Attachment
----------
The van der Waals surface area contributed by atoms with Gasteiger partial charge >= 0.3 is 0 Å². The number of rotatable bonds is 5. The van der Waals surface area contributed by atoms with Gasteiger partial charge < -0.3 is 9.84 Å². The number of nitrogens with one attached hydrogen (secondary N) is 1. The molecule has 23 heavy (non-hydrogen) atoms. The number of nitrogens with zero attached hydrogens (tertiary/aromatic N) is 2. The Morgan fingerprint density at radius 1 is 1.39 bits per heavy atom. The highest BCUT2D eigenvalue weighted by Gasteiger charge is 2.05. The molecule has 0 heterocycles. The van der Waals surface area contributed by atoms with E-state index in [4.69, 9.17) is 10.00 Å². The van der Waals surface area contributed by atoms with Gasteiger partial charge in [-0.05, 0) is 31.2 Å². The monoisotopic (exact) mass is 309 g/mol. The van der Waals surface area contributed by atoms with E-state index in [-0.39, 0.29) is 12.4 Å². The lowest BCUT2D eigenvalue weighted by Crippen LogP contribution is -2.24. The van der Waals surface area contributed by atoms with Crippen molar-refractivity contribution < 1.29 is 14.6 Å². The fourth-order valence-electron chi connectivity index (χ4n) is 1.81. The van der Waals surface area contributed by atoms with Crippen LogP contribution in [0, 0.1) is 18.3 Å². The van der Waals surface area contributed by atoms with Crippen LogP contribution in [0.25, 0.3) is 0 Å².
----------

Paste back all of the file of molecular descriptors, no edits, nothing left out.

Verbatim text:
The van der Waals surface area contributed by atoms with Gasteiger partial charge >= 0.3 is 0 Å². The number of rotatable bonds is 5. The van der Waals surface area contributed by atoms with Gasteiger partial charge < -0.3 is 9.84 Å². The number of nitrogens with one attached hydrogen (secondary N) is 1. The molecule has 23 heavy (non-hydrogen) atoms. The number of nitrogens with zero attached hydrogens (tertiary/aromatic N) is 2. The Morgan fingerprint density at radius 1 is 1.39 bits per heavy atom. The highest BCUT2D eigenvalue weighted by Gasteiger charge is 2.05. The molecule has 0 heterocycles. The van der Waals surface area contributed by atoms with E-state index in [4.69, 9.17) is 10.00 Å². The van der Waals surface area contributed by atoms with Gasteiger partial charge in [-0.05, 0) is 31.2 Å². The monoisotopic (exact) mass is 309 g/mol. The van der Waals surface area contributed by atoms with E-state index in [-0.39, 0.29) is 12.4 Å². The lowest BCUT2D eigenvalue weighted by Crippen LogP contribution is -2.24. The van der Waals surface area contributed by atoms with Crippen molar-refractivity contribution < 1.29 is 14.6 Å². The fourth-order valence-electron chi connectivity index (χ4n) is 1.81. The van der Waals surface area contributed by atoms with Crippen LogP contribution in [0, 0.1) is 18.3 Å². The van der Waals surface area contributed by atoms with Crippen LogP contribution in [0.25, 0.3) is 0 Å².